Prime Minister Jonas Gahr Støre is campaigning on 1 May and started the day by promising strong growth in the social security settlement.

Prime Minister Jonas Gahr Støre spends 1 May travelling around the fjord district, which Document has previously mentioned.

In his speech in Brumunddal, he showed that now in this election year the party intends to fight hard to win back voters, not least among the elderly. He stepped in with a fairly solid election promise to the old-age pensioners, NTB reports:

And we are regulating the pensions of our elders, which means that later in May – and mark this – we will see the biggest growth we have experienced in any social security settlement – at least in all the years I have been in politics, said Støre.

The Pensioners’ Association has demanded at least a 7 percent increase in the social security settlement. The question is whether Støre’s promise is in line with this, or whether it is more in line with other salary settlements of approx. 5 percent.

It has already been debated whether the wage settlement of just over 5 percent implies any real wage increase at all. So in order for the systematically under-regulated old-age pensions to give the insured a real wage increase this year, it should therefore be well over 5 per cent.

But that the state suddenly gives the elderly more than what was given in the salary settlement, not many people will believe until they see it.

The Mjøbygds are important

He started in Brumunddal and will later travel to Gjøvik, Lillehammer, Hamar and Tangen in Stange municipality.

When I wanted to come here, it is my expression of how important this part of the country is to our movement – and how important our movement has been to this part of the country, says the Prime Minister.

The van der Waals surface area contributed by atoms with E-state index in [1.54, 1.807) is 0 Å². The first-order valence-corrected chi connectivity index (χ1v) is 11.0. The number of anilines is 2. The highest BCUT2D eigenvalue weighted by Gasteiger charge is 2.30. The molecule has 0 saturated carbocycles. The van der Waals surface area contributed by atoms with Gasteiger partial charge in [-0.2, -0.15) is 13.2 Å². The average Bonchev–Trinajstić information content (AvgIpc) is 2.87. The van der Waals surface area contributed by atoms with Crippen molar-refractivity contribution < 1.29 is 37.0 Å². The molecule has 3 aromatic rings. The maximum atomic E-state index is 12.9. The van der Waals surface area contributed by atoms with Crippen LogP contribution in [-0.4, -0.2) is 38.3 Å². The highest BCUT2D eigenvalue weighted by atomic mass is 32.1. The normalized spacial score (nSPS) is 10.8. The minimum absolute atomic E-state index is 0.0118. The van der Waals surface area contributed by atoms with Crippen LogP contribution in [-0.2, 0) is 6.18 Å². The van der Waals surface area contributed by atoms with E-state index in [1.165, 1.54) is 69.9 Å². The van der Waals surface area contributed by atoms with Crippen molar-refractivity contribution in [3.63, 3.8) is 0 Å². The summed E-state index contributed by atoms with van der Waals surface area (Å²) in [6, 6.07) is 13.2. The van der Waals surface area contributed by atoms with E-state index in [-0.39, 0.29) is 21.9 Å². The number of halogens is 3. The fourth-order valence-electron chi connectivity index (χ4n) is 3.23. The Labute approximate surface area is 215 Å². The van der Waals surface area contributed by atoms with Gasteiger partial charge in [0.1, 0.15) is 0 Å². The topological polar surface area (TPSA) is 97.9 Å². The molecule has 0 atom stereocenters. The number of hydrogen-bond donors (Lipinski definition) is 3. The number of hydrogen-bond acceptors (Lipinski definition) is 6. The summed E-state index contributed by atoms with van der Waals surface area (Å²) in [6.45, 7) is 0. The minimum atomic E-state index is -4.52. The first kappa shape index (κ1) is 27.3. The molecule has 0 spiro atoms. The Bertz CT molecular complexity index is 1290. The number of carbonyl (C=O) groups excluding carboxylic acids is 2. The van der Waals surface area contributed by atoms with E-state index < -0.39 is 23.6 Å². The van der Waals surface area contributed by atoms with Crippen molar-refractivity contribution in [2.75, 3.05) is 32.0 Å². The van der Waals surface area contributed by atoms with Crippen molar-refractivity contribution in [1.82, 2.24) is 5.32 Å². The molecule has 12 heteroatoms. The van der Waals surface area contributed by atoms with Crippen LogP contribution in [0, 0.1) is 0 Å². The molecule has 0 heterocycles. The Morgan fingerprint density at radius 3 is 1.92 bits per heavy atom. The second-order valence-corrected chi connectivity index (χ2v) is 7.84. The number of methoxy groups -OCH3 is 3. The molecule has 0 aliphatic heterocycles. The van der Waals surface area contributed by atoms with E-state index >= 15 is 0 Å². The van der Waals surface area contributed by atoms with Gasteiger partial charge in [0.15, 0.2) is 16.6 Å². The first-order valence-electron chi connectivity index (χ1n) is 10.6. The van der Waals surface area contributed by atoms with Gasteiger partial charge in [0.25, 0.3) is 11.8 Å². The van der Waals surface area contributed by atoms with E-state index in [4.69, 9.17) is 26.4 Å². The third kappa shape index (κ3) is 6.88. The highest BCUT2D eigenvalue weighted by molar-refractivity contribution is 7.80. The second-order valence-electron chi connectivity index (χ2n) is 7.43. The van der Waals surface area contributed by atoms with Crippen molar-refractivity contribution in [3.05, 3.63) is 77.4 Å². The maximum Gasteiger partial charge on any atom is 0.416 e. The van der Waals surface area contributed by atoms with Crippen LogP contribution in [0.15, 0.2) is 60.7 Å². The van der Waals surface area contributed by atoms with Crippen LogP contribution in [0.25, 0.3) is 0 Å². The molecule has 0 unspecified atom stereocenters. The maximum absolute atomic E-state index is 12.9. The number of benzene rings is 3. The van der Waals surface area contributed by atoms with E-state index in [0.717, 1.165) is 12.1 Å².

As last year, the Ukraine war was given a large place in the Prime Minister’s speech on Workers’ Day.

But the knock-on effects for Norwegians were also at the centre: energy crisis, rising prices and high interest rates and of the many struggling with the economic times.

The question we have to ask is how we can best meet this time. Is it by challenging Norwegian NATO membership and support for Ukraine’s self-defence? Is it by cutting welfare and financing tax cuts for those who already have the most? Is it through more hiring, temporary jobs and part-time working life? Our answer is no.

Then it was the prime minister’s turn to brag about what he believes the government has achieved, including within employment policy.

The upcoming election

The Prime Minister rounded off with a reminder to the audience about the upcoming local elections.

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